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#cetonia aurata
musicandgallery · 24 days ago
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Flower chafer
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13.0.9.8.19 - 02.05. 2022
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sitting-on-me-bum · 10 months ago
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A rose chafer beetle (Cetonia aurata) feeds itself in a poppy in Bournemouth, UK
Photograph: Carolyn Jenkins/Alamy Live News
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theyoungwaldschrat · a year ago
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The sun is shining, white petals are snowing down, the tree is glistening with shiny buzzing emeralds
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ph-dm · a year ago
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lordsalissoon · 11 months ago
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this one ? it called Cetonia aurata
No... I'm not sure if the beetle is blue. I know it have a horn and have some blue or greish metalic shiny, but I don't remember which one.
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llumaca · a year ago
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i found another one of these little guys in the compost bin. i’m not sure they’re supposed to be there...?
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onuen · a year ago
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Enjoying the last (slightly fermented) blackberries between two rainstorms.
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lucaromanopix · a month ago
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POLARIZZATORE
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hydrangeasblog · a month ago
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*inhale*
*ah*
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lerefugesansbornes · 11 months ago
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Cétoine Dorée - Cetonia aurata
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mercerspoems · 3 months ago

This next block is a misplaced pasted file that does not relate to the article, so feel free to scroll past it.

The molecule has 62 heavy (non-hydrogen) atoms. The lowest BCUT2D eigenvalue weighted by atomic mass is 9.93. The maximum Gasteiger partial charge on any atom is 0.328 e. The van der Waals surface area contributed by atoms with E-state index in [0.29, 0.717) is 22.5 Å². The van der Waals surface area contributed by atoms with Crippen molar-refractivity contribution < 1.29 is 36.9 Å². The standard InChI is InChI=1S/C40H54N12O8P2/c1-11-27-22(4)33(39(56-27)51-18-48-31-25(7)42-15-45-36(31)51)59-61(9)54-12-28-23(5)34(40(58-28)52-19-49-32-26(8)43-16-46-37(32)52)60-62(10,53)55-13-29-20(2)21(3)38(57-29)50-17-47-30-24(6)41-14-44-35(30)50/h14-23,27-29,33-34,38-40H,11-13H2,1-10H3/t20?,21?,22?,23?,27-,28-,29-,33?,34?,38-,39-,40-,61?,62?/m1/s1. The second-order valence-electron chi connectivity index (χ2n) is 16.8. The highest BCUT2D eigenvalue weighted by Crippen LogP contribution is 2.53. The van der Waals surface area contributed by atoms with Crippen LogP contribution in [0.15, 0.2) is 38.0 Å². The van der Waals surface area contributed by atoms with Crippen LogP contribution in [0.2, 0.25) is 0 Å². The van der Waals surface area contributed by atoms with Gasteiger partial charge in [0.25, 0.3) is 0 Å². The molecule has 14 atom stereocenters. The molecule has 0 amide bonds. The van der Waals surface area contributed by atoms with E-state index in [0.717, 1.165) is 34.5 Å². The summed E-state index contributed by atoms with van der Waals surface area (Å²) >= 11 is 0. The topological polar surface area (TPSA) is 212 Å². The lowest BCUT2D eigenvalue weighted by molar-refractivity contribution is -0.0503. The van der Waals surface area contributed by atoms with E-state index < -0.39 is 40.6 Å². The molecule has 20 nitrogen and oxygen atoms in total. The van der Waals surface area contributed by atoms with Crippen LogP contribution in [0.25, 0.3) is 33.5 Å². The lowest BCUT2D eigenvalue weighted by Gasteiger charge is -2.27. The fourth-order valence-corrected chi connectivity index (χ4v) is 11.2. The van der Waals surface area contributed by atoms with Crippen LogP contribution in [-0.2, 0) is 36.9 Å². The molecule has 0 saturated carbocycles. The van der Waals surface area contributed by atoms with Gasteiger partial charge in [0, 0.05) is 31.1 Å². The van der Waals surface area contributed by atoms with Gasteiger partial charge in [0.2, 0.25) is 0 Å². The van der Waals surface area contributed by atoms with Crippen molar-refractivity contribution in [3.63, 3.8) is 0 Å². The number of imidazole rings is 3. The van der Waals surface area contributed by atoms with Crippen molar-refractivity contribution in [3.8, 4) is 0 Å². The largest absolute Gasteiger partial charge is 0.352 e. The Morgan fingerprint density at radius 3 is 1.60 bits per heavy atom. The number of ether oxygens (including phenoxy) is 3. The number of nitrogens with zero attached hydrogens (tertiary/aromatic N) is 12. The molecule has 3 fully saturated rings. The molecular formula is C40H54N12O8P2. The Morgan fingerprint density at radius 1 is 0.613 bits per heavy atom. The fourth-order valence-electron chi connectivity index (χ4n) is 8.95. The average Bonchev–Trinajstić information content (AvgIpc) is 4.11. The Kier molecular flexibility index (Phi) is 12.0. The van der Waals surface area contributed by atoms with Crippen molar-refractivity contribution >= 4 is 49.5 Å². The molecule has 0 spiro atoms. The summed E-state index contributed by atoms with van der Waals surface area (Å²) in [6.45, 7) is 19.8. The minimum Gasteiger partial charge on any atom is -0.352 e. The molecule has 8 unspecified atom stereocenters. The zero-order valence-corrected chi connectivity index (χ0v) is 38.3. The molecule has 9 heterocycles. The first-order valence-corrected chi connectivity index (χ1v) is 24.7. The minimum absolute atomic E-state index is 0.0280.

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Top Five Insects I’ve Seen - #4 – The Rose Chafer (Cetonia aurata)
The #4 #Insect I've seen - The #rose #chafer #beetle (Cetonia aurata). One of the most #brilliant, #beautiful #insects you can see in the #UK. #InsectWeek #InsectWeek22 #Entomology #Nature #Wildlife #Britain #coleoptera
Surely one of the most stunning insect species we have in the UK – the rose chafer beetle (Cetonia aurata) (Credit: Me) I was initially going to write a list of top five most striking UK insects but alas when I actually put grey matter to the task I realised the list would be mostly, if not exclusively, beetles. Beetles, the order coleoptera, are a huge group. Of all the species described in…
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musicandgallery · 4 months ago
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Cetonia aurata
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Rose chafer - Rosenkäfer
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derebusnaturae · a year ago
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The rose chafer, Cetonia aurata, feeding on flowers of the common hogweed
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lunaflorem · 2 months ago
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Cetonia Aurata + Paeonia ✨
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onenicebugperday · a year ago
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@modeofgauze​ submitted: found this fella on the sidewalk! unfortunately it was very roughed up so he died not long after :/ is it a cetonia aurata? (italy)
RIP! Poor little fellow. So it goes. But yes, it does look like a European rose chafer, Cetonia aurata :)
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alas-the-void-screams-back · 8 months ago